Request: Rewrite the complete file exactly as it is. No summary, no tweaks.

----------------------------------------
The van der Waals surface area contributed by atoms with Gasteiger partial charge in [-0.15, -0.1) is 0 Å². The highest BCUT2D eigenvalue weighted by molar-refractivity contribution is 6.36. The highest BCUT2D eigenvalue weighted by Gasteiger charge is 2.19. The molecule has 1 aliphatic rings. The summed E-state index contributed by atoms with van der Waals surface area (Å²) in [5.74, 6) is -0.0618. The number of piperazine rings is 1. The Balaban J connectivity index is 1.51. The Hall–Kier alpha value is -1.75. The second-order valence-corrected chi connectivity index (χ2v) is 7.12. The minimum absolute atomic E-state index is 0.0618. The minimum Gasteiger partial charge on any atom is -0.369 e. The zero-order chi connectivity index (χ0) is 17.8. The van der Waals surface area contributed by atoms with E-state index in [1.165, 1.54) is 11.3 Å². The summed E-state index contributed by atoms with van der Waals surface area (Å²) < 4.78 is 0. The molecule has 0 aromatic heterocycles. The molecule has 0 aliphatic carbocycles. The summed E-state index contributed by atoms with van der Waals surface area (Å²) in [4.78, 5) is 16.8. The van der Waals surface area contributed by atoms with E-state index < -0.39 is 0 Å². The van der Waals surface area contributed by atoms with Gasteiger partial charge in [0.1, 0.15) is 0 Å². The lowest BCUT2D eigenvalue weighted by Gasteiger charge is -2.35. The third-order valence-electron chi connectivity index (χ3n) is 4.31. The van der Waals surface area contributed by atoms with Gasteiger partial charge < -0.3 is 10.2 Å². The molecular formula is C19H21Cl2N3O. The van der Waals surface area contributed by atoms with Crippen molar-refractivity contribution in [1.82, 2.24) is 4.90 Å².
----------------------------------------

The van der Waals surface area contributed by atoms with Gasteiger partial charge in [-0.15, -0.1) is 0 Å². The highest BCUT2D eigenvalue weighted by molar-refractivity contribution is 6.36. The highest BCUT2D eigenvalue weighted by Gasteiger charge is 2.19. The molecule has 1 aliphatic rings. The summed E-state index contributed by atoms with van der Waals surface area (Å²) in [5.74, 6) is -0.0618. The number of piperazine rings is 1. The Balaban J connectivity index is 1.51. The Hall–Kier alpha value is -1.75. The second-order valence-corrected chi connectivity index (χ2v) is 7.12. The minimum absolute atomic E-state index is 0.0618. The minimum Gasteiger partial charge on any atom is -0.369 e. The zero-order chi connectivity index (χ0) is 17.8. The van der Waals surface area contributed by atoms with E-state index in [1.165, 1.54) is 11.3 Å². The summed E-state index contributed by atoms with van der Waals surface area (Å²) < 4.78 is 0. The molecule has 0 aromatic heterocycles. The molecule has 0 aliphatic carbocycles. The summed E-state index contributed by atoms with van der Waals surface area (Å²) in [4.78, 5) is 16.8. The van der Waals surface area contributed by atoms with E-state index < -0.39 is 0 Å². The van der Waals surface area contributed by atoms with Gasteiger partial charge in [0.1, 0.15) is 0 Å². The lowest BCUT2D eigenvalue weighted by Gasteiger charge is -2.35. The third-order valence-electron chi connectivity index (χ3n) is 4.31. The van der Waals surface area contributed by atoms with Gasteiger partial charge < -0.3 is 10.2 Å². The molecular formula is C19H21Cl2N3O. The van der Waals surface area contributed by atoms with Crippen molar-refractivity contribution in [1.82, 2.24) is 4.90 Å².